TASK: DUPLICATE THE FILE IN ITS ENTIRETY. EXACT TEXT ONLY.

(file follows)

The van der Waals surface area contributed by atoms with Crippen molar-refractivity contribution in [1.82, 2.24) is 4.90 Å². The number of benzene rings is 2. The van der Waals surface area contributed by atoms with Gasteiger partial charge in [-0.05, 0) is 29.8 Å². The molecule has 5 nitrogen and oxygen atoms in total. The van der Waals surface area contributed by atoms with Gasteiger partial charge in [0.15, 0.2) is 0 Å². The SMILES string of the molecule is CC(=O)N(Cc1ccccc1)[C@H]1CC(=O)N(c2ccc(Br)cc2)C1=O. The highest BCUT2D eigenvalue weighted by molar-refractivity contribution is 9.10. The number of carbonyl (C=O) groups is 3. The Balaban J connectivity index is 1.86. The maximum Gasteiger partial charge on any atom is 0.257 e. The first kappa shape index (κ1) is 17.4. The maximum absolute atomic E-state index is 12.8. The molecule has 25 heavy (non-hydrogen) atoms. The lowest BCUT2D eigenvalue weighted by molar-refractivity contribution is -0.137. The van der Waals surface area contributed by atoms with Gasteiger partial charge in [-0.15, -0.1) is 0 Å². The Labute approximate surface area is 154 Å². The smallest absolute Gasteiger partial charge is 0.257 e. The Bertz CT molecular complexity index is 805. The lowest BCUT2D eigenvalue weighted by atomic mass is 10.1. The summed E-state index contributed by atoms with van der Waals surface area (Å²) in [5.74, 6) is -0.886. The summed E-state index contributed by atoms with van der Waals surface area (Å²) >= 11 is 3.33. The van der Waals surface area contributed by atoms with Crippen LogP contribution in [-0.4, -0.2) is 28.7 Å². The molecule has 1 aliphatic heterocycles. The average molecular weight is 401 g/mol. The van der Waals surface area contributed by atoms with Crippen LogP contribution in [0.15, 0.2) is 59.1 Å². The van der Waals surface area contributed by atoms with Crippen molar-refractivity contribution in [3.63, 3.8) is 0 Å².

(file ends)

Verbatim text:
The van der Waals surface area contributed by atoms with Crippen molar-refractivity contribution in [1.82, 2.24) is 4.90 Å². The number of benzene rings is 2. The van der Waals surface area contributed by atoms with Gasteiger partial charge in [-0.05, 0) is 29.8 Å². The molecule has 5 nitrogen and oxygen atoms in total. The van der Waals surface area contributed by atoms with Gasteiger partial charge in [0.15, 0.2) is 0 Å². The SMILES string of the molecule is CC(=O)N(Cc1ccccc1)[C@H]1CC(=O)N(c2ccc(Br)cc2)C1=O. The highest BCUT2D eigenvalue weighted by molar-refractivity contribution is 9.10. The number of carbonyl (C=O) groups is 3. The Balaban J connectivity index is 1.86. The maximum Gasteiger partial charge on any atom is 0.257 e. The first kappa shape index (κ1) is 17.4. The maximum absolute atomic E-state index is 12.8. The molecule has 25 heavy (non-hydrogen) atoms. The lowest BCUT2D eigenvalue weighted by molar-refractivity contribution is -0.137. The van der Waals surface area contributed by atoms with Gasteiger partial charge in [-0.15, -0.1) is 0 Å². The Labute approximate surface area is 154 Å². The smallest absolute Gasteiger partial charge is 0.257 e. The Bertz CT molecular complexity index is 805. The lowest BCUT2D eigenvalue weighted by atomic mass is 10.1. The summed E-state index contributed by atoms with van der Waals surface area (Å²) in [5.74, 6) is -0.886. The summed E-state index contributed by atoms with van der Waals surface area (Å²) >= 11 is 3.33. The van der Waals surface area contributed by atoms with Crippen LogP contribution in [-0.4, -0.2) is 28.7 Å². The molecule has 1 aliphatic heterocycles. The average molecular weight is 401 g/mol. The van der Waals surface area contributed by atoms with Crippen LogP contribution in [0.15, 0.2) is 59.1 Å². The van der Waals surface area contributed by atoms with Crippen molar-refractivity contribution in [3.63, 3.8) is 0 Å².